The number of T-sensors and their spacing of 2 m, in combination with their low noise level and the tight density–temperature relationship, allowed for the quantification of turbulence by estimating turbulence dissipation rate ε and vertical eddy diffusivity Kz via the reordering of unstable overturns making every 1-Hz sampled density-(temperature-)profile a statically stable one (Thorpe, 1977). For details of the method for moored T-sensor data and the use of the standard oceanographic parameterizations therein the reader is referred to van Haren and Gostiaux (2012). The standard parameterizations involved an Ozmidov/Thorpe overturning scale ratio of 0.8 and a mixing efficiency of 0.2. These values were established from ocean, not laboratory, observations after sufficient averaging (e.g. Dillon, 1982; Oakey, 1982). Although the precise reason is still unknown, Gregg et al. (2018) suggest that the relatively efficient ocean mixing may be because the ocean is a high Reynolds number environment having values between 0.1 and 10 million that are much higher than achievable in numerical or laboratory modelling. Ocean turbulence is also a mix of free convective and shear-induced motions (Cimatoribus and van Haren, 2015). In particular above sloping topography, relatively high mixing efficiencies are provided where rapid restratification follows internal wave breaking due to the sloshing back-and-forth of the carrier wave in addition to along-isopycnal dispersal of mixed waters into the interior (Slinn and Riley, 1996; Winters, 2015). The 1-Hz sampling rate and 398 m vertical range of the moored T-sensors ensure sufficient averaging for reliable statistics of turbulence parameter estimates. In the following, averaging over time is denoted by […], averaging over depth-range by <…>. Mean eddy diffusivity values are obtained by averaging the flux first.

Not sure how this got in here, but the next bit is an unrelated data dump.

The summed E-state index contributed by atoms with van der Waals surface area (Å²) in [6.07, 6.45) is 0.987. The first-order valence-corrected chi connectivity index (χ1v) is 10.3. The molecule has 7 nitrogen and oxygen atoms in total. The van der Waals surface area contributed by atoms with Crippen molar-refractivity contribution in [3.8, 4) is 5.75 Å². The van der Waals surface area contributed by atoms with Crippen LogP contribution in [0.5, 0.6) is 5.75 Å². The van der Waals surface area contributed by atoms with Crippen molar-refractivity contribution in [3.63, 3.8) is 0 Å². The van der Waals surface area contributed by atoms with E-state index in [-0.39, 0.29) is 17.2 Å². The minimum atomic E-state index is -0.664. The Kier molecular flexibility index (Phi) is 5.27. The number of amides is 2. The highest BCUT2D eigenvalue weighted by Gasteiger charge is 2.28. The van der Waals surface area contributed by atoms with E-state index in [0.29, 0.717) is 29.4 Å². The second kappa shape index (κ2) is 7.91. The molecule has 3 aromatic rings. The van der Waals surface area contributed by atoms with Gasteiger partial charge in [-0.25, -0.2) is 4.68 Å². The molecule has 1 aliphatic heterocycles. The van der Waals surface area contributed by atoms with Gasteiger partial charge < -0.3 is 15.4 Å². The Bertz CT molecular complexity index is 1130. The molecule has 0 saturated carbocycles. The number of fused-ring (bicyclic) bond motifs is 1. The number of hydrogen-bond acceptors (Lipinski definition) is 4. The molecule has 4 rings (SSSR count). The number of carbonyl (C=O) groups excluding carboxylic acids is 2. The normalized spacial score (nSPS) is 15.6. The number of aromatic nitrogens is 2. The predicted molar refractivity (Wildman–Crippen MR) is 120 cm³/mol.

3.